I don’t know if you follow the indie game scene at all, but man, there are some amazing games that are tackling some really touchy and taboo subjects with such grace and wit. I see it’s starting to rub off a bit on the AAA developers (Rockstar being the leader on commenting on taboo subjects) and it really gives me hope for the future of gaming.
        And while it’s on my mind, look into a semi-AAA game called Spec-Ops: The Line. This is how a military shooter should be done. Simply synopsis, war is not glorious.
        And as for classic games, since I’m a huuuuuuge fan of point and click adventure games (and going by your blogs header, you seem to be aware of their existence too) as well as ones that are pretty taboo, I’d love to read your thoughts on a cult classic called I Have No Mouth and I Must Scream (which is based on the Harlan Ellison short story of the same name). With a quick google search you should be able to find it easily (I think GoG.com just did a re-release of it, not 100% sure though).

        • Joel Newman says:

          Yeah LA Noire seems up my alley. Love the idea, love the setting, and the dude who voiced/mo-capped the lead is one of my favorite people in Mad Men. It’s so cheap now that I want to pick it up soon.

          I try to keep an eye on the indie scene, and I really want to start incorporating those games into my blog more. It’d be sorta hypocritical to complain about representation, then ignore one of the few places where people are starting to confront that problem. I’m gonna try to get to Gone Home in the next few weeks.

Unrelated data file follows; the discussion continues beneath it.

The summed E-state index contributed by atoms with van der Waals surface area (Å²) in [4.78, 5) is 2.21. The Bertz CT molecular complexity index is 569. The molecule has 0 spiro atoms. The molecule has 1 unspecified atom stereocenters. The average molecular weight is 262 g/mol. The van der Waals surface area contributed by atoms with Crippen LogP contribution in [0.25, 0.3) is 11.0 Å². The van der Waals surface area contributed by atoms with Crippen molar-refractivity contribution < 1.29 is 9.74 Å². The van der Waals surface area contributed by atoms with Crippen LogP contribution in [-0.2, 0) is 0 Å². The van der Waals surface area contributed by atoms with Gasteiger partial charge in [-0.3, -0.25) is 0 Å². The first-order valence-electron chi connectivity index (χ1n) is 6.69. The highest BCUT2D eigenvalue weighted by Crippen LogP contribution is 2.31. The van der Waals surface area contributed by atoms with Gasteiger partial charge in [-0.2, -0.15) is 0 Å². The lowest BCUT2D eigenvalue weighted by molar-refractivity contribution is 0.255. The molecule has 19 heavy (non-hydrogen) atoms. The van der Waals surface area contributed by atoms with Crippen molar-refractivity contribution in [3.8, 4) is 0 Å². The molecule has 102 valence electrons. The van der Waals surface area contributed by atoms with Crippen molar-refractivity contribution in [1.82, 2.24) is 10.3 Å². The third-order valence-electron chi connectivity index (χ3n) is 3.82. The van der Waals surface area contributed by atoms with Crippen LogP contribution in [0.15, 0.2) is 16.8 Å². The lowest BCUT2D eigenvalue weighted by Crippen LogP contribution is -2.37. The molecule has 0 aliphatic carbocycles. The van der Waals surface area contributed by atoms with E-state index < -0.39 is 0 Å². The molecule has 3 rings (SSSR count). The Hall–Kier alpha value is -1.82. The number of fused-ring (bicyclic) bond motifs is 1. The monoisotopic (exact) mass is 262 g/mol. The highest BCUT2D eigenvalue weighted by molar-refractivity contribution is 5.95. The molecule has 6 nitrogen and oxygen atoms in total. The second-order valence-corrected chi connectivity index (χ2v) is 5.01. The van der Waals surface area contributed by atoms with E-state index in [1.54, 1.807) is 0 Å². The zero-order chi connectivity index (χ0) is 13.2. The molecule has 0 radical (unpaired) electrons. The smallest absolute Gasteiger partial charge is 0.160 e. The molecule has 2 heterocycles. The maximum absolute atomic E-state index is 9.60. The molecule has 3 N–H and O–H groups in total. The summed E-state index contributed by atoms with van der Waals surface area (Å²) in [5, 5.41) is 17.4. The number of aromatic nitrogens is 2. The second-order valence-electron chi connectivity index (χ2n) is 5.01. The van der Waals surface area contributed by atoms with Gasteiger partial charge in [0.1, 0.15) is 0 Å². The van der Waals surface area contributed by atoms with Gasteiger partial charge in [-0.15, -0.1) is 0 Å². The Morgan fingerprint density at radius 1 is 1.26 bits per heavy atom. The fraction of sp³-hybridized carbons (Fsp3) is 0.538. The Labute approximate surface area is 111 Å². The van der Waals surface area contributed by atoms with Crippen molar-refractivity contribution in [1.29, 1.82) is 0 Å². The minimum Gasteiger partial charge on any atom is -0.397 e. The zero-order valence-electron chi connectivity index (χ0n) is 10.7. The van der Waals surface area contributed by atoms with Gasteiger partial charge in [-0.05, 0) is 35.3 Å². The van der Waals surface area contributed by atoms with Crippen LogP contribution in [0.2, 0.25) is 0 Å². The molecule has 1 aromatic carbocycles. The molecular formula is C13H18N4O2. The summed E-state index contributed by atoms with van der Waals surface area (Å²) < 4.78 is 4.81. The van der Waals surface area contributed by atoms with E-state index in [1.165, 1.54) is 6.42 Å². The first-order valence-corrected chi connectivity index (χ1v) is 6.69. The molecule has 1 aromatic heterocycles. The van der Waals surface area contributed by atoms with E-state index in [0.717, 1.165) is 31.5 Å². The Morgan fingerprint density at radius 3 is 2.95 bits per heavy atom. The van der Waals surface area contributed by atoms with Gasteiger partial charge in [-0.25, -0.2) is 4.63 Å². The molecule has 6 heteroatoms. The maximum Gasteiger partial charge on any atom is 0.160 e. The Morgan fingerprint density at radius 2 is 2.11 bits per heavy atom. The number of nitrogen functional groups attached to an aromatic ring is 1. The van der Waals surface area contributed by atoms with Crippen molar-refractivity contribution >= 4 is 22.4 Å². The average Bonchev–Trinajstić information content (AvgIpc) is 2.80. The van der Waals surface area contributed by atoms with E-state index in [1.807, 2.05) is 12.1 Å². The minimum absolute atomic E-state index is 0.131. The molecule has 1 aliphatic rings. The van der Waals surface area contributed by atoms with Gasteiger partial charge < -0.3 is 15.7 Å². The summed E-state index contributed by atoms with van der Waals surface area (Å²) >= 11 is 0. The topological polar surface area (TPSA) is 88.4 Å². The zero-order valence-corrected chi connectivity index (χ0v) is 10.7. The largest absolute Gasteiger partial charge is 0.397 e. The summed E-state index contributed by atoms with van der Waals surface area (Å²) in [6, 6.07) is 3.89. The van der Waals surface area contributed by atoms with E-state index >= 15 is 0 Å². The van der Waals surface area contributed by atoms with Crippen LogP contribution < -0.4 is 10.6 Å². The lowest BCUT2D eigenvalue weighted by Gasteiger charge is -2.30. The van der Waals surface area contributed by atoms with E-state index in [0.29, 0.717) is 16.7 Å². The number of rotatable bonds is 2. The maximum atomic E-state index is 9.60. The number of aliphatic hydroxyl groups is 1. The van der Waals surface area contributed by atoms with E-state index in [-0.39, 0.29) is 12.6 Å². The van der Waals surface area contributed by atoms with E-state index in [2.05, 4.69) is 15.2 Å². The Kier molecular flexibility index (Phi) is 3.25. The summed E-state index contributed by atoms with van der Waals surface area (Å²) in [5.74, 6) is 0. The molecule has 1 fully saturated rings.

Spec Ops and I Have No Mouth… are definitely gonna get playthroughs sooner or later! Was really excited to see I Have No Mouth on GOG, as the premise is one of my favorite sci-fi conceits. Now if they could just figure out the licensing for those Tim Schafer Lucasarts titles…

  2. I think GTA IV had memorable female characters, but in the six hours I’ve spent playing this game, I’ve encountered an aunt, old high school friend and a housewife. So maybe they’ve taken a step back and yes, they’re all portrayed poorly, but it “doesn’t invalidate the game’s ambitions” ultimately. I’m def not trying to be an apologist for Rockstar, but even through some kind of feminist theory, GTA V just comes up trite/obvious/boring. I dunno, my gaming experience so far hasn’t been tainted by this lame take on women because it’s so… dumb. I hope that makes sense, I don’t wanna sound like I’m forgiving the game for this, but when I’m planning a heist and recruiting specialists my chant isn’t “fuck bitches, get money,” you know?

    • Joel Newman says: